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Chicago Bears 2022 Mock Draft: Having A Fields Day

Chicago Sports News

GM Ryan Poles faces a considerable challenge going into March and April. Retooling a old, expensive roster, and honestly not too good. All without the necessary resources to make it happen. This means if he wants to make this team a viable playoff contender in 2022, he’ll have to make the most of what he has. That is especially true of the draft. This latest Chicago Bears 2022 mock draft helps illustrate how he might do that.

It comes in two key approaches. The first is by making calculated moves to acquire extra picks and then focusing on bolstering the offense. Everything must be about helping Justin Fields take a step forward. The defense may have to do without any major investments for the time being. Thankfully they already have solid pieces in place. They should be fine if the roster stays healthy.

“Nothing going to stop me” -Aidan Hutchinson

Jamaree Salyer: pic.twitter.com/JlBNeExBGr

— Chauncey Figgures (@cmfiggures) January 1, 2022

Chicago Bears 2022 mock draft will focus on the QB

Trade: 39th pick to the Ravens for 45th pick and 4th in 2022

2nd Round (via BAL) – Jamaree Salyer, OG, Georgia

Salyer helped the Bulldogs win the national championship as a tackle but everybody agrees his future is inside at guard. When watching him work at the Senior Bowl, it’s easy to see why. The guy is big, powerful, nimble on his feet, calm in pass protection, and loves to deal out punishment in the run game. It won’t matter if he is plugged on the left or right sides. Salyer will start immediately and should be a centerpiece of any offensive line for a long time. A good start to the Bears’ reshaped identity in the trenches.

Trade: 71st pick to the Eagles for 83rd pick, 5th in 2022, and 7th in 2023

3rd Round (via PHI) – Alec Pierce, WR, Cincinnati

Poles said that speed would be a heavy emphasis on the Bears’ future. They could also use a little more size too. They’re in luck that Pierce offers both. While his production at Cincinnati was good but not spectacular, the tape shows a genuine playmaker. His speed and quickness allowed him to average 17 yards per catch in college, while his excellent hands and body control made for some highlight-reel catches in tight coverage. If Fields wants to attack deep, then this is somebody he will love.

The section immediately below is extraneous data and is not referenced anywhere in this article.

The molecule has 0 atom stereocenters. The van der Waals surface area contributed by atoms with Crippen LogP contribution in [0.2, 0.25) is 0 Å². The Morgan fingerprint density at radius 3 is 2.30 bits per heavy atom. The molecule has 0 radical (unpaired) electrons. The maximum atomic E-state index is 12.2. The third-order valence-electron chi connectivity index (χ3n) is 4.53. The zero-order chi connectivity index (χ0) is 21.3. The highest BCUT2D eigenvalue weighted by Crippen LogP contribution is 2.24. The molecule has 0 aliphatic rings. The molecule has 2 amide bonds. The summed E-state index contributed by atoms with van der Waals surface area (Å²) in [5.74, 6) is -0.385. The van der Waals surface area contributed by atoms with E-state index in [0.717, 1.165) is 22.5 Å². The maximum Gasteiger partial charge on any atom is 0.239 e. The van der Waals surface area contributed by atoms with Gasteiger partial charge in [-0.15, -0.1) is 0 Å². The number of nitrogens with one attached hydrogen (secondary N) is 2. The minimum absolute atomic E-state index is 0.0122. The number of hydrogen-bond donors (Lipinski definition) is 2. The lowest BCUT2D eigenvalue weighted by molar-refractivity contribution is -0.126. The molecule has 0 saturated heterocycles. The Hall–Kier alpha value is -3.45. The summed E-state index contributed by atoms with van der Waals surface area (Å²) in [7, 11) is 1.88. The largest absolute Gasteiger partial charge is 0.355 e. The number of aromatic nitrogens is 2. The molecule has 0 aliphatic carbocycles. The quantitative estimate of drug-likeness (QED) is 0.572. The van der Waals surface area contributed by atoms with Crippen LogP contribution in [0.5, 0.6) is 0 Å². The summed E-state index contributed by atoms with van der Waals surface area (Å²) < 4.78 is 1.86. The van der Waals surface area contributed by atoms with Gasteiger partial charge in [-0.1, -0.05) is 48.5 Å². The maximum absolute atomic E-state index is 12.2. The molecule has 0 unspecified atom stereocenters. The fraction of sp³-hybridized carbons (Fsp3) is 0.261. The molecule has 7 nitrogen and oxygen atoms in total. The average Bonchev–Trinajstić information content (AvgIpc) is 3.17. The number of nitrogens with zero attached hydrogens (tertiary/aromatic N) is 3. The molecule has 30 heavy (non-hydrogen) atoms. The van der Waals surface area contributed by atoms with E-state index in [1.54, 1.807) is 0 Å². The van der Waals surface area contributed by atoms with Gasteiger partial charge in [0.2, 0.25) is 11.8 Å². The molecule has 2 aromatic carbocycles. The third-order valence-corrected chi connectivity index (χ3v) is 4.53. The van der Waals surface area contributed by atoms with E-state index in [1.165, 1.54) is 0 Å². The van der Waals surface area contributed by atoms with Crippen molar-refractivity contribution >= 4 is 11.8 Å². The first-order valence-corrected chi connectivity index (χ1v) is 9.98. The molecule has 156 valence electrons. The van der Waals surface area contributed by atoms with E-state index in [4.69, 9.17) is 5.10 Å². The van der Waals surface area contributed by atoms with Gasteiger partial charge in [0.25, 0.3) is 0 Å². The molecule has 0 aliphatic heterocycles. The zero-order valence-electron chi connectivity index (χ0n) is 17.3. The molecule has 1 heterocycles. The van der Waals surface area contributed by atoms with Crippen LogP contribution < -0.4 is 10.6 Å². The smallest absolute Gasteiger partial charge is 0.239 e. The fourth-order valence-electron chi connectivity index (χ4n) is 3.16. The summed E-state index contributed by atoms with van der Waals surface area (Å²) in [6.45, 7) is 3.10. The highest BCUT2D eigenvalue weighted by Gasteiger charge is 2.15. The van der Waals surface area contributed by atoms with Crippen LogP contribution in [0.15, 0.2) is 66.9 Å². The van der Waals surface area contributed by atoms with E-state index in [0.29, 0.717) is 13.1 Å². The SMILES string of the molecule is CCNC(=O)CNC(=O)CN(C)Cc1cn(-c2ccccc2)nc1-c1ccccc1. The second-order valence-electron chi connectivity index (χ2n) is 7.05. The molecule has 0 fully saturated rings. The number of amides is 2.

“Nothing going to stop me” -Aidan Hutchinson

Jamaree Salyer: pic.twitter.com/JlBNeExBGr

— Chauncey Figgures (@cmfiggures) January 1, 2022

4th Round (via BAL) – Cole Turner, TE, Nevada

In keeping with that theme, next the Chicago Bears 2022 mock draft shifts to finding more downfield threats. This time at tight end. While Cole Kmet took a decent step forward in 2021, it is still evident he lacks the explosiveness to stretch defenses down the seam. That is something Turner did quite often for Nevada. He has a long 6’6 frame, natural soft hands, and an instinct for finding the open soft spots in coverage. If he gets a one-on-one matchup, he almost always is winning.

5th Round (via HOU) – Matthew Butler, DT, Tennessee

With Matt Eberflus installing a new defensive scheme, it will require different players. The Tampa-2 variation has a specific need for a defensive tackle capable of providing pressure on the quarterback up the middle. Butler showed he could do this often for the Volunteers. He had five sacks in 2021, showcasing the first-step quickness, violent hands, and hot motor necessary to shoot gaps into the backfield.

To fully appreciate Matthew Butler here, we need to look at that blue line and then see where he ends up. Butler destroyed that pocket. pic.twitter.com/JFqCim1U4w

— Matt Alkire (@mattalkire) January 31, 2022

5th Round – Alec Lindstrom, C, Boston College

Football runs in the Lindstrom family, and it shows. This young man was the pivot point of a very good offensive line for the past three years. While not the biggest or strongest, Lindstrom is highly intelligent, quick, athletic, and a technician when it comes to blocking. He always knows where to be and what his job is on every snap. Throw in a dash of nastiness, and he would have a place in Chicago.

5th Round (via PHI) – Chase Lucas, CB, Arizona State

Tough, physical, good instincts, and strong ball skills. Those traits make up what Lucas brings to the table. His nose for the football is apparent from his six interceptions, and 28 passes defended in college. If allowed to play zone defense and keep everything in front of him, he’ll be a good player. The big questions center around his speed. Or lack thereof.

6th Round – Troy Andersen, LB, Montana State

The later rounds are about two things. Developmental prospects and special teams help. Andersen fits both categories. This kid played three different positions in college. Two of them were on offense. So he is exceedingly raw as a linebacker. Yet his size, athleticism, and instincts for the position flashed often. If given enough time and the right coaching, he can morph into something significant down the road.

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